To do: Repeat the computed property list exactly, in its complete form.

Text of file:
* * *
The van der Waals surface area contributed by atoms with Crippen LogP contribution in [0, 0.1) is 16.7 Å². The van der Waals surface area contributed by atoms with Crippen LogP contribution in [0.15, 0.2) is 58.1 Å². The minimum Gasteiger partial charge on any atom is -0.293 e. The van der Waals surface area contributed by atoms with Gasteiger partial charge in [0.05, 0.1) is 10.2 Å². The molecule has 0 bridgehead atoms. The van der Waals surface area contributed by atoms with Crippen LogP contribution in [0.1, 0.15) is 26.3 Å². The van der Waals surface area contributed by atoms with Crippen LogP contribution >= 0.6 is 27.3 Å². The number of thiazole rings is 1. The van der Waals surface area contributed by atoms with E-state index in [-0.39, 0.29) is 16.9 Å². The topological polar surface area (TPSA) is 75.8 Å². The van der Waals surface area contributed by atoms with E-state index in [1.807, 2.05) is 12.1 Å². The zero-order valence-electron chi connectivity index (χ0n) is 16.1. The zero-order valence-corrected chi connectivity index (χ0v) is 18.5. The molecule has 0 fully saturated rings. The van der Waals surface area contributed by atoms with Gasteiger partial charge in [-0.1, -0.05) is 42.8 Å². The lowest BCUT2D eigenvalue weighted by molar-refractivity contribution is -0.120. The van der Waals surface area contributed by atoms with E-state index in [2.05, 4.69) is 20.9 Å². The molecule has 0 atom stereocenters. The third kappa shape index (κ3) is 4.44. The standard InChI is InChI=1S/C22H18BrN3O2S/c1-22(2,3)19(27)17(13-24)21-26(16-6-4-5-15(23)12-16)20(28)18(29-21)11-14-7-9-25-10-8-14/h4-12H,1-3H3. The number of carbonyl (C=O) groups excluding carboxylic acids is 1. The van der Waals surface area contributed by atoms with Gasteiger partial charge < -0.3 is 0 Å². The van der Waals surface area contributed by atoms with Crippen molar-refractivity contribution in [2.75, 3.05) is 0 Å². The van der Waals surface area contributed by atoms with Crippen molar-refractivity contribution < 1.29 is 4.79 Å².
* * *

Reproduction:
The van der Waals surface area contributed by atoms with Crippen LogP contribution in [0, 0.1) is 16.7 Å². The van der Waals surface area contributed by atoms with Crippen LogP contribution in [0.15, 0.2) is 58.1 Å². The minimum Gasteiger partial charge on any atom is -0.293 e. The van der Waals surface area contributed by atoms with Gasteiger partial charge in [0.05, 0.1) is 10.2 Å². The molecule has 0 bridgehead atoms. The van der Waals surface area contributed by atoms with Crippen LogP contribution in [0.1, 0.15) is 26.3 Å². The van der Waals surface area contributed by atoms with Crippen LogP contribution >= 0.6 is 27.3 Å². The number of thiazole rings is 1. The van der Waals surface area contributed by atoms with E-state index in [-0.39, 0.29) is 16.9 Å². The topological polar surface area (TPSA) is 75.8 Å². The van der Waals surface area contributed by atoms with E-state index in [1.807, 2.05) is 12.1 Å². The zero-order valence-electron chi connectivity index (χ0n) is 16.1. The zero-order valence-corrected chi connectivity index (χ0v) is 18.5. The molecule has 0 fully saturated rings. The van der Waals surface area contributed by atoms with Gasteiger partial charge in [-0.1, -0.05) is 42.8 Å². The lowest BCUT2D eigenvalue weighted by molar-refractivity contribution is -0.120. The van der Waals surface area contributed by atoms with E-state index in [2.05, 4.69) is 20.9 Å². The molecule has 0 atom stereocenters. The third kappa shape index (κ3) is 4.44. The standard InChI is InChI=1S/C22H18BrN3O2S/c1-22(2,3)19(27)17(13-24)21-26(16-6-4-5-15(23)12-16)20(28)18(29-21)11-14-7-9-25-10-8-14/h4-12H,1-3H3. The number of carbonyl (C=O) groups excluding carboxylic acids is 1. The van der Waals surface area contributed by atoms with Gasteiger partial charge < -0.3 is 0 Å². The van der Waals surface area contributed by atoms with Crippen molar-refractivity contribution in [2.75, 3.05) is 0 Å². The van der Waals surface area contributed by atoms with Crippen molar-refractivity contribution < 1.29 is 4.79 Å².